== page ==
Monday, January 6, 2020

Review of "When the Garden Was Eden"

One New Year's resolution I always make since I started writing reviews is to clear out some of the older books on my shelf and get those reviews done.  This book, written in 2011, is the first one to keeping that resolution.  It only makes sense, as the book's main subject is an event that will have its 50th anniversary later this year.  Here is my review of "When the Garden Was Eden"

“When the Garden Was Eden: Clyde, the Captain, Dollar Bill and the Glory Days of the New York Knicks” by Harvey Araton

Basketball, professional, history, Knicks, championship

Publish date:
October 18, 2011

368 pages

Rating: to
4 of 5 stars (very good)

One of the most dramatic moments in NBA history occurred when the captain of the New York Knicks, Willis Reed, came out with his team for the start of the seventh game of the 1970 Finals. The story of that moment, and that team, has grown to legendary status and it captured in this very good book by Harvey Araton.

While the book was written just after the 40th anniversary of this even, it is still just as memorable a time for Knicks fans now, coming up on the 50th anniversary.  Even those who have only seen the grainy film of Reed making his way down the tunnel after suffering a severe injury in game 5 smile when mentioning "The Captain."  Araton doesn't limit his complimentary and almost idyllic prose to Reed.  Other Knicks players such as Walt "Clyde" Frazier, "Dollar" Bill Bradley, Dick Barnett, coach Red Holtzman and later Earl "The Pearl" Monroe are just some of the players who not only are highlighted in their contributions to the team, but also in a significant number of pages for each one.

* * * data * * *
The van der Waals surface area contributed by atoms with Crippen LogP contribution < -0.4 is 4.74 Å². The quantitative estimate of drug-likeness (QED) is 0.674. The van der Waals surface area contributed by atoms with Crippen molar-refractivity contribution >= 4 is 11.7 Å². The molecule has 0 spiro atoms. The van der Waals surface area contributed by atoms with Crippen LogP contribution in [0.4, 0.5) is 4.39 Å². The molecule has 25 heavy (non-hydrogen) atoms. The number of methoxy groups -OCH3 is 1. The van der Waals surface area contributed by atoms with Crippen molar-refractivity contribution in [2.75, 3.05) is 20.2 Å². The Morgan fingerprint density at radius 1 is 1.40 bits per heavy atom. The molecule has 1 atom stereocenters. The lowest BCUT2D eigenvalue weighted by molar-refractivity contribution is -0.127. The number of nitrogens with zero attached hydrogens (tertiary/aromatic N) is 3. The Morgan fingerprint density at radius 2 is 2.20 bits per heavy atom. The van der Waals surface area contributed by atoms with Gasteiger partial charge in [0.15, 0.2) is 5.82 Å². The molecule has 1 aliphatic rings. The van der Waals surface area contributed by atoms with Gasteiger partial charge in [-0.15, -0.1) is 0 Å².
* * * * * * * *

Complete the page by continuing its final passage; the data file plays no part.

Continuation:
These mini-biographies on each man are the slowest parts of the book, as each one goes into great detail about their early lives, their youth, their thoughts on the Knicks and their post-basketball lives, especially Frazier who is a long-time broadcaster for the team.  However, once a reader gets past them, starting with Chapter 7, the history lesson for the Knicks is terrific.  Reading about not only the 1970 championship team, but also their next few years which culminated in another championship (to date, the latest one for this team) in 1973, was like taking a time trip back to Madison Square Garden in the early 1970's.  The reader will not only feel like he or she is enjoying the basketball from that era, but will also get a taste of New York City in those days – at least the more positive social aspects.

Some personal stories about "super fans" and other associated people also help capture the atmosphere and stories that make up the New York Knicks of that time, considered to be the best in the team's history.  How "celebrity row" came into being and why so many celebrities wanted to be seen at Madison Square Garden is probably the best reading in the book that isn't basketball.  And speaking of the basketball writing, that is the best aspect of the book as it almost brings the reader courtside to the action, especially that game in 1970 in which the Knicks dominated the Los Angeles Lakers to capture the championship.

Knicks fans will especially want to read this, if they have not already done so.  Even if one is not a New York fan, but instead likes to read about basketball history, this is one that will be enjoyed by that person. 
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